Written by Emily Leclerc
On Tuesday, March 12, Roanoke College hosted a luncheon and forum about women’s sexuality around the globe. “Our Bodies, Ourselves” was organized by the Office of Multicultural Affairs and the Office of International Education. This luncheon was hosted in recognition of International Women’s Day (March 8). Hosted by Dr. Pamela Serota Cote, Director of International Education, the luncheon featured a panel of female international students who discussed their countries’ cultural stances on women’s sexuality. The panelists were Grace Boyle, Alondra Alba, Snigdha Somani, Razan Hamed and Vanessa Mutesi.
Mutesi was the panel’s first speaker. She discussed her home country of Rwanda’s views on female sexuality. She told her audience a humorous anecdote about how she was cautioned against any contact with boys during her childhood and how after her first kiss she returned home in tears convinced that she was pregnant. She then discussed the more conservative social expectations that Rwanda and Africa have for women. She did note the effectiveness of Rwanda’s system of family planning, which has drastically reduced teen pregnancies in the nation.
“Rwanda is a very conservative country. Africa in general is very conservative. So, when it comes to sex… who is sex? What is she?… Women’s sexuality in itself is nonexistent,” said Mutesi.
Next to speak was Grace Boyle. Boyle, a native of Northern Ireland, discussed the taboos surrounding sex. Women’s sexuality is not an open topic in this Catholic country. Boyle also discussed her activism in her homeland as she has been lobbying her government as a student delegate to “Repeal the 8th”, or to make abortion legal in the country.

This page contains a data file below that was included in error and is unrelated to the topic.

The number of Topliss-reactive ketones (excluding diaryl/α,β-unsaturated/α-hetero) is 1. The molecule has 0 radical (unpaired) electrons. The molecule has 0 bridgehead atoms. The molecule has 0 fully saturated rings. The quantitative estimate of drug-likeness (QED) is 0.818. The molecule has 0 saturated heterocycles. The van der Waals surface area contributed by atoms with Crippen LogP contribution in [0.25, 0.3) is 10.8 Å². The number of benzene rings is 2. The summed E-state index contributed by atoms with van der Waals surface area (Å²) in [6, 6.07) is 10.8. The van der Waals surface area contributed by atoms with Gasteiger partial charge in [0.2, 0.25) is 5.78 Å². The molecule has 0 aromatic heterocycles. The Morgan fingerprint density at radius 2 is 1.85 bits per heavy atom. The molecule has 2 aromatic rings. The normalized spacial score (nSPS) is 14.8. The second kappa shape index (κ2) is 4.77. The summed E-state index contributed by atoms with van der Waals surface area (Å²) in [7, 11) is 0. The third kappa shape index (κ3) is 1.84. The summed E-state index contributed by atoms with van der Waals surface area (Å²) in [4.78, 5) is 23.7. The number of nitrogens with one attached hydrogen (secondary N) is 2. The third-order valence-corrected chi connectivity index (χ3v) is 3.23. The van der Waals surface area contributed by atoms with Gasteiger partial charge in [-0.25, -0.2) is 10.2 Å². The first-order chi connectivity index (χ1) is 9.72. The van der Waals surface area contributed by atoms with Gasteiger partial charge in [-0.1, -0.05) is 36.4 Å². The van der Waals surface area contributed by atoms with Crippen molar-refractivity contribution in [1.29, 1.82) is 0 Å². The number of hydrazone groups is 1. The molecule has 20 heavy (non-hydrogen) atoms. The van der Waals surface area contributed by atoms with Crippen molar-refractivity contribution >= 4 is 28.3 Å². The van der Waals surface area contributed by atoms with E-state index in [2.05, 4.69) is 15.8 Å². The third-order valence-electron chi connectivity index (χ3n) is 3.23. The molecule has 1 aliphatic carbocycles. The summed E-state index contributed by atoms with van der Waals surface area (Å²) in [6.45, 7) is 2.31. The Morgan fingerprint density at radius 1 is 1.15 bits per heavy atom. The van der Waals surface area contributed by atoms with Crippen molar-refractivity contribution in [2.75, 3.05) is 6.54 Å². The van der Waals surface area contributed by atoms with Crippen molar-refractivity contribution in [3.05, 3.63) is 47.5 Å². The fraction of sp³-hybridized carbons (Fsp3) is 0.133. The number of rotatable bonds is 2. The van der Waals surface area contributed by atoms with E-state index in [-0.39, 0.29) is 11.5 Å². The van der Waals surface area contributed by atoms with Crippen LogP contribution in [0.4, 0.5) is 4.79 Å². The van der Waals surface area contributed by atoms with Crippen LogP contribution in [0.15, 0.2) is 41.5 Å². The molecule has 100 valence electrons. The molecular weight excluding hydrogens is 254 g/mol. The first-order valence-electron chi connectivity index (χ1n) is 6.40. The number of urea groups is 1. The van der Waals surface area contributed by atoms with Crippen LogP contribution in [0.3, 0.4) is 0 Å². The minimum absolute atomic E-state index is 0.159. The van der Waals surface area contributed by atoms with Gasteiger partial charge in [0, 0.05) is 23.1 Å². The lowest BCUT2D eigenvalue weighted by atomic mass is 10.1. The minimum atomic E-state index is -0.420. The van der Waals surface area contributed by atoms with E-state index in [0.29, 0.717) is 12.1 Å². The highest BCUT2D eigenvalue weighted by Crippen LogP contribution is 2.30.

Snigdha Somani, a freshman from India, spoke next. She discussed the extreme secrecy surrounding female sexuality in India. She spoke about how it was illegal for doctors to reveal the sex of a child before birth as it could lead to the abortion of unborn daughters. Abortion is also illegal in India. She told her listeners about how pharmacists would conceal birth control in several plastic bags in order to protect the woman from discrimination and harassment.
“Women’s sexuality is kept hushed and is almost never talked about,” says Somani.
Alondra Alba discussed sexism on both sides of the southern U.S. border. She discussed the difficulties of getting a sexual education in the “abstinence only” state of Texas. She also talked about how her family’s Catholic faith also limited her sexual knowledge.
The last speaker was Razan Hamed, a sophomore from Palestine. Hamed discussed the patriarchal social structure of Palestine. She talked about how sex was a complete secret. She had no one to educate her. She also talked about the complete dominance that a husband has over his wife and how a married man can force his wife to have sex at his command.
The panel ended on a hopeful note as the panelists recounted stories of progress and how they hoped that soon women would be on the same societal level as men.